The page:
Diacetyl rest

Brewing processes and methods. How to brew using extract, partial or all-grain. Tips and tricks.

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Diacetyl rest

Postby Mayhem99 » Wed Dec 06, 2000 4:55 am

I have heard of doing a diacetyl rest from different readings for the yeast. My question is, what exactly is a dacetyl rest and how should it be done?
Mayhem99
 
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Good question

Postby birdhunter » Wed Dec 06, 2000 11:23 am

I wouldn't mind knowing the answer to that too. Diacetyl is that butterscotch flavor right?
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The real truth...

Postby BrewDude1 » Mon Dec 11, 2000 5:50 pm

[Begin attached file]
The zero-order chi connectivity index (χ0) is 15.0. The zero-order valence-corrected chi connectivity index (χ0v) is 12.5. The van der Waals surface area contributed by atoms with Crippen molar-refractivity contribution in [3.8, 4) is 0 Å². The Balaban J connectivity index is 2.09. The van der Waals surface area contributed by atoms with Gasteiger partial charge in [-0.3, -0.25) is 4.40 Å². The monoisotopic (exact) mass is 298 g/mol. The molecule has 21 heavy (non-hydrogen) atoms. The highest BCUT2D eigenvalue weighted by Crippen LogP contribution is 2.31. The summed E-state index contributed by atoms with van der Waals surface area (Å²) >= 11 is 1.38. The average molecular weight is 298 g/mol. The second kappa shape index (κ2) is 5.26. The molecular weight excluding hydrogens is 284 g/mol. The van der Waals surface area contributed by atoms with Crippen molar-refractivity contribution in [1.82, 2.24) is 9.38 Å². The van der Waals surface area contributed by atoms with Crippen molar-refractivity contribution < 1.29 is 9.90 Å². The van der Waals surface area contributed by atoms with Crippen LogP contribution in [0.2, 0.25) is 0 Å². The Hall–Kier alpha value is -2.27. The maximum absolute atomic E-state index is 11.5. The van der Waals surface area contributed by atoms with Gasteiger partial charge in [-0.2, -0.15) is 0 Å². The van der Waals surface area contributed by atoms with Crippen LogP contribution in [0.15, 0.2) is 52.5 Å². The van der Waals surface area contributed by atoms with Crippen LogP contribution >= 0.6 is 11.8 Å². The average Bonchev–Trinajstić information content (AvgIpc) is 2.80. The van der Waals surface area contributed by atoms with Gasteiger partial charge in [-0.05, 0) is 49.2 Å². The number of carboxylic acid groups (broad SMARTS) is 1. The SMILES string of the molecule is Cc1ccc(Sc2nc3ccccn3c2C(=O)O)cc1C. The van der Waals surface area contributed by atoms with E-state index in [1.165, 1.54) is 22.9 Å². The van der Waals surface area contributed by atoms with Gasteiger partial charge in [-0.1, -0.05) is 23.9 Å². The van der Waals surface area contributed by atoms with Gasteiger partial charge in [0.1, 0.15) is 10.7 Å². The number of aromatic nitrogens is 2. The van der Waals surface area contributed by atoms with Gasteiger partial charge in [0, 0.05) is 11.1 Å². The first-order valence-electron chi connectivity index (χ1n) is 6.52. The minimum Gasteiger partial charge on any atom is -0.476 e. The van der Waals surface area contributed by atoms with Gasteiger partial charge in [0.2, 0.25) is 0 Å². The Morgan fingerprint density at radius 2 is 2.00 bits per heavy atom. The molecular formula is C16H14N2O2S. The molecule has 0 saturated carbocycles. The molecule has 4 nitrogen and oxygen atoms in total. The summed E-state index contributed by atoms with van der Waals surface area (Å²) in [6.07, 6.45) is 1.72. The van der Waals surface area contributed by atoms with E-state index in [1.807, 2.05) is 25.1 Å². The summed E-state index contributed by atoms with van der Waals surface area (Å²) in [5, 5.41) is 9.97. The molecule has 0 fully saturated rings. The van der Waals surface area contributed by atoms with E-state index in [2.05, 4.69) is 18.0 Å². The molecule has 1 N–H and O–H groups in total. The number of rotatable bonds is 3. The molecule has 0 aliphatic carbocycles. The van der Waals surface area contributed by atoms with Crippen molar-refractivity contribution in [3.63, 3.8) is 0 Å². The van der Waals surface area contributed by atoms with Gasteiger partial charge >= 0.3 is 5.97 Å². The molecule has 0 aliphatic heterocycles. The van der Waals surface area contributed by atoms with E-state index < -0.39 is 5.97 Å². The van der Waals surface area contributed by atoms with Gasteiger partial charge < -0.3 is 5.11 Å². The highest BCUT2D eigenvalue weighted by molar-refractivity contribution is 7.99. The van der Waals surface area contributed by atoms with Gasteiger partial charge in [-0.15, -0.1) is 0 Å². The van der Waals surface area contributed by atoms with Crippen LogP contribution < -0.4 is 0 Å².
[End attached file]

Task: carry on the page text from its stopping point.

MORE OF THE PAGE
A diacetyl rest is done towards the end of fermentation to help speed up the tired yeast metabolism so that it can reabsorb diacetyl.
Traditionally this is done in Lagers where diacetyl is a big flavor flaw. Diacetyl will build up to a higher level in a cold fermenting beer
because colder liquids can absorb more and because there is less CO2 scrubbing out the diacetyl during subdued fermentations. The key
is to start the fermentation cold and then let the temp rise towards the end, in the case of an ale, raise the temp of a fermenting lager to
60
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Just before lagering?

Postby Dane » Thu Jan 18, 2001 6:40 am

Just to make sure I've understood in the lager case:
Ferment at (say) 50 degrees for a week
Raise to 60 for 2 days
Then finally down to 1-2 degrees and lager for 3 weeks or whatever.

That right?
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